Olea Forrest Kirkland, artist, was born near Mist, Arkansas, on November 24, 1892. He attended Hendrix College in Conway, Arkansas, for a year. After attending commercial art school in Battle Creek, Michigan, he was drafted into the military service during World War I. He was discharged in 1919, after serving in France, and settled in Dallas, where he was employed by an engraving firm. In 1925 he established an advertising-art studio that specialized in drawings of industrial machinery for catalogue illustrations.
Kirkland had begun to paint with watercolors while in the army and continued to paint landscapes and scenes of Dallas slums whenever time permitted. In 1932 he became interested in paleontology and was soon an avid fossil collector. On collecting trips he often found Indian artifacts as well as fossils, and archeology became his paramount interest. In 1933 he was introduced to Indian rock art when he visited the Paint Rock site on the Concho River. He returned the following summer to make exact scale copies in color of these pictographs. Over the next eight years he copied rock art at more than eighty sites. The 160 watercolor copies of rock art that Kirkland painted were reproduced in 1967 in The Rock Art of Texas Indians (with text by W. W. Newcomb, Jr.). The originals are in the collection of the Texas Memorial Museum at the University of Texas at Austin, where most of Kirkland's watercolor landscape paintings are also housed. Kirkland also wrote papers on rock art, including a number of articles for the Bulletin of the Texas Archeological and Paleontological Society.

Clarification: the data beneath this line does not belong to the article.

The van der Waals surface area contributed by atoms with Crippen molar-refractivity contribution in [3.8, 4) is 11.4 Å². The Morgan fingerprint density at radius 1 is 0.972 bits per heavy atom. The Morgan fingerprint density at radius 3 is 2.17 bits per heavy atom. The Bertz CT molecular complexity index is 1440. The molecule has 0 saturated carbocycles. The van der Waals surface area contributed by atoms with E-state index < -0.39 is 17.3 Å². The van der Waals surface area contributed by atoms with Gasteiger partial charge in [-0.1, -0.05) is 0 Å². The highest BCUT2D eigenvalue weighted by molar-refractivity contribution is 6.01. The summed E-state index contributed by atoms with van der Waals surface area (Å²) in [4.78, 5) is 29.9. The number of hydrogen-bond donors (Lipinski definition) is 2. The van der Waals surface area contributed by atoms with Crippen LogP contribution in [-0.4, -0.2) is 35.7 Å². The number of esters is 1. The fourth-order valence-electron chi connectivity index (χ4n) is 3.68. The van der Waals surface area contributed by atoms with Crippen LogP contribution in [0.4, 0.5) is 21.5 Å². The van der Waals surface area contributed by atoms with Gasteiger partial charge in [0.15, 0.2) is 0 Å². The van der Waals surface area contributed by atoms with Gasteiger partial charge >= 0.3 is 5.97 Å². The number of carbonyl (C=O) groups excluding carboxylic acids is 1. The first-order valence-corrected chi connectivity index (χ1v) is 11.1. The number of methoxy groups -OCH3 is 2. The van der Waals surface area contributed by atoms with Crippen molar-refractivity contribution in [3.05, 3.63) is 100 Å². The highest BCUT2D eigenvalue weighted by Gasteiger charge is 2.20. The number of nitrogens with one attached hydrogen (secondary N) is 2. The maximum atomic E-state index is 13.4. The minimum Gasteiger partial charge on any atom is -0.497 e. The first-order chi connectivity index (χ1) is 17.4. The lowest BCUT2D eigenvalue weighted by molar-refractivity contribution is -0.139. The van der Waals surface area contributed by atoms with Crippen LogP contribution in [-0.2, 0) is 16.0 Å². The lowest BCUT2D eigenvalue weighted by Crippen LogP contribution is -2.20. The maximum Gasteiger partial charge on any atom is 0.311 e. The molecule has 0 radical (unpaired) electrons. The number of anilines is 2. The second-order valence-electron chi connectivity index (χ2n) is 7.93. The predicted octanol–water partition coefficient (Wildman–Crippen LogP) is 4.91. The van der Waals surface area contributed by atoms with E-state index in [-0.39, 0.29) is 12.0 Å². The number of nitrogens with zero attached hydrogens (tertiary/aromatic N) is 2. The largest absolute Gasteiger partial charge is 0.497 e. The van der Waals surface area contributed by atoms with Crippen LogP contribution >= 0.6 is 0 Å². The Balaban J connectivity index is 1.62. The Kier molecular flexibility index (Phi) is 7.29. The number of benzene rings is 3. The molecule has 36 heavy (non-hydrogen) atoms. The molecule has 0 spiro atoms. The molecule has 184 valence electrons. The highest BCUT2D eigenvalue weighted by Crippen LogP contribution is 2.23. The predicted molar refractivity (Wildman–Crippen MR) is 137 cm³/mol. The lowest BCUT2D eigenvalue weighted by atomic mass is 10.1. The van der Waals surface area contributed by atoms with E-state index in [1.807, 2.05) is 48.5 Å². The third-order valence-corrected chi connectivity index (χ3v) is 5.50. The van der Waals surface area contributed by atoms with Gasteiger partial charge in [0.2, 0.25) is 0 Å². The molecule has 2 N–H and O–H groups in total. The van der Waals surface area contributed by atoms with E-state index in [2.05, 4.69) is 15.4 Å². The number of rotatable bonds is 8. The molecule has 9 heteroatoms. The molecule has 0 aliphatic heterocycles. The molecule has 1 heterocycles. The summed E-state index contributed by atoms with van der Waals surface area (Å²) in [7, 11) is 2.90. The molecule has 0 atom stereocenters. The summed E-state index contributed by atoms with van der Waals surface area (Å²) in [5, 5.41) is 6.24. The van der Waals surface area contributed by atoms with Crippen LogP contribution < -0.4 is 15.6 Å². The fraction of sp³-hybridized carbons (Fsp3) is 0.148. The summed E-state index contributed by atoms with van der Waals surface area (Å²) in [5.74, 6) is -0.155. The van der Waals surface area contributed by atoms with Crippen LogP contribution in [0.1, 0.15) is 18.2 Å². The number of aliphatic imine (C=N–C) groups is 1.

Kirkland was a founder and president of the Dallas Archeological Society a director of the West Texas Historical and Scientific Society, a regional vice president of the Texas Archeological and Paleontological Society (later the Texas Archeological Society), and a fellow of the Texas Academy of Science. He died on April 2, 1942, after a heart attack. He was survived by his wife, Lula (Mardis), and a son and daughter by a previous marriage.